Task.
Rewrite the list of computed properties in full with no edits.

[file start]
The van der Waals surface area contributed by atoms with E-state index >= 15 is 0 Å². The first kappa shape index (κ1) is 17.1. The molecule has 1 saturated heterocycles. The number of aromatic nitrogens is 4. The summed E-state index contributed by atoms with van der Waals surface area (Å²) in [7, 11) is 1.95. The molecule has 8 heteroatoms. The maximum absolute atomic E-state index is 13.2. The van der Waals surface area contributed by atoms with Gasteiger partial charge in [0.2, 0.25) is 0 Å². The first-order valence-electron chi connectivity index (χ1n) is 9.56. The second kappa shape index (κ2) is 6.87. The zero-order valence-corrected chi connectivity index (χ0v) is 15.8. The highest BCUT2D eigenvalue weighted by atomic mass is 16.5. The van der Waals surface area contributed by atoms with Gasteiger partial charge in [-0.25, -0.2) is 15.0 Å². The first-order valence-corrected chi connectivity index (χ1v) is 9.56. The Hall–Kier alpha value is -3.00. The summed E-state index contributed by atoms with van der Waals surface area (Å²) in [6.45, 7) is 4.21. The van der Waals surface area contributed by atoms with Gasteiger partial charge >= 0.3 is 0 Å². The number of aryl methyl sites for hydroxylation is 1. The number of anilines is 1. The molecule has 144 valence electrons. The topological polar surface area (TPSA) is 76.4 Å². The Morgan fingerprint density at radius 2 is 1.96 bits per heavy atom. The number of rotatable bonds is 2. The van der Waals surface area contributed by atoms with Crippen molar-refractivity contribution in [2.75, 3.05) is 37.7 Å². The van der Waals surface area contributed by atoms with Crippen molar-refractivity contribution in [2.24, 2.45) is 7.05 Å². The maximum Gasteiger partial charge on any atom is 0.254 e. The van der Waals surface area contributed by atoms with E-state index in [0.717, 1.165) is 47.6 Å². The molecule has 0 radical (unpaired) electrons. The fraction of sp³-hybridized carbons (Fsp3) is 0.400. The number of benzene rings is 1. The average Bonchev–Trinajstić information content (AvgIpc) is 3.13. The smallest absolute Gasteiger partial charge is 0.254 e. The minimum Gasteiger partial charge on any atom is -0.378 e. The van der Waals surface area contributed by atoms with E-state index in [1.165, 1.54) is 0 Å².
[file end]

The van der Waals surface area contributed by atoms with E-state index >= 15 is 0 Å². The first kappa shape index (κ1) is 17.1. The molecule has 1 saturated heterocycles. The number of aromatic nitrogens is 4. The summed E-state index contributed by atoms with van der Waals surface area (Å²) in [7, 11) is 1.95. The molecule has 8 heteroatoms. The maximum absolute atomic E-state index is 13.2. The van der Waals surface area contributed by atoms with Gasteiger partial charge in [0.2, 0.25) is 0 Å². The first-order valence-electron chi connectivity index (χ1n) is 9.56. The second kappa shape index (κ2) is 6.87. The zero-order valence-corrected chi connectivity index (χ0v) is 15.8. The highest BCUT2D eigenvalue weighted by atomic mass is 16.5. The van der Waals surface area contributed by atoms with Gasteiger partial charge in [-0.25, -0.2) is 15.0 Å². The first-order valence-corrected chi connectivity index (χ1v) is 9.56. The Hall–Kier alpha value is -3.00. The summed E-state index contributed by atoms with van der Waals surface area (Å²) in [6.45, 7) is 4.21. The van der Waals surface area contributed by atoms with Gasteiger partial charge >= 0.3 is 0 Å². The number of aryl methyl sites for hydroxylation is 1. The number of anilines is 1. The molecule has 144 valence electrons. The topological polar surface area (TPSA) is 76.4 Å². The Morgan fingerprint density at radius 2 is 1.96 bits per heavy atom. The number of rotatable bonds is 2. The van der Waals surface area contributed by atoms with Crippen molar-refractivity contribution in [2.75, 3.05) is 37.7 Å². The van der Waals surface area contributed by atoms with Crippen molar-refractivity contribution in [2.24, 2.45) is 7.05 Å². The maximum Gasteiger partial charge on any atom is 0.254 e. The van der Waals surface area contributed by atoms with E-state index in [0.717, 1.165) is 47.6 Å². The molecule has 0 radical (unpaired) electrons. The fraction of sp³-hybridized carbons (Fsp3) is 0.400. The number of benzene rings is 1. The average Bonchev–Trinajstić information content (AvgIpc) is 3.13. The smallest absolute Gasteiger partial charge is 0.254 e. The minimum Gasteiger partial charge on any atom is -0.378 e. The van der Waals surface area contributed by atoms with E-state index in [1.165, 1.54) is 0 Å².